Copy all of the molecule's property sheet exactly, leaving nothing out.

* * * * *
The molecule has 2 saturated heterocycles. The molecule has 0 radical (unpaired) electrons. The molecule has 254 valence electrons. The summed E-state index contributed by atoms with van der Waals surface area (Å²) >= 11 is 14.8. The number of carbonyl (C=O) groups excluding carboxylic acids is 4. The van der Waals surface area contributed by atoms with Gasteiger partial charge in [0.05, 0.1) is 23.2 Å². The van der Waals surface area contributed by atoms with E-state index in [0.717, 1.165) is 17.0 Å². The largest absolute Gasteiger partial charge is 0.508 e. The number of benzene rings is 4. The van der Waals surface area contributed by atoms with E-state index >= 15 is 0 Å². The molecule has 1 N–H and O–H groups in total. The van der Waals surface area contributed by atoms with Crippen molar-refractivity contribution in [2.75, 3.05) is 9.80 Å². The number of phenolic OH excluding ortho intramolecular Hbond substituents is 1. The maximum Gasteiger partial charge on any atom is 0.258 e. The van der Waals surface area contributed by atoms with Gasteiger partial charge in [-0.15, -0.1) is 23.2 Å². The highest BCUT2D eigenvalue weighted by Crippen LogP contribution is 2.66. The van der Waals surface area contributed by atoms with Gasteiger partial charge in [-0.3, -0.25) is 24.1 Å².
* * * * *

The molecule has 2 saturated heterocycles. The molecule has 0 radical (unpaired) electrons. The molecule has 254 valence electrons. The summed E-state index contributed by atoms with van der Waals surface area (Å²) >= 11 is 14.8. The number of carbonyl (C=O) groups excluding carboxylic acids is 4. The van der Waals surface area contributed by atoms with Gasteiger partial charge in [0.05, 0.1) is 23.2 Å². The van der Waals surface area contributed by atoms with E-state index in [0.717, 1.165) is 17.0 Å². The largest absolute Gasteiger partial charge is 0.508 e. The number of benzene rings is 4. The van der Waals surface area contributed by atoms with E-state index >= 15 is 0 Å². The molecule has 1 N–H and O–H groups in total. The van der Waals surface area contributed by atoms with Crippen molar-refractivity contribution in [2.75, 3.05) is 9.80 Å². The number of phenolic OH excluding ortho intramolecular Hbond substituents is 1. The maximum Gasteiger partial charge on any atom is 0.258 e. The van der Waals surface area contributed by atoms with Gasteiger partial charge in [-0.15, -0.1) is 23.2 Å². The highest BCUT2D eigenvalue weighted by Crippen LogP contribution is 2.66. The van der Waals surface area contributed by atoms with Gasteiger partial charge in [-0.3, -0.25) is 24.1 Å².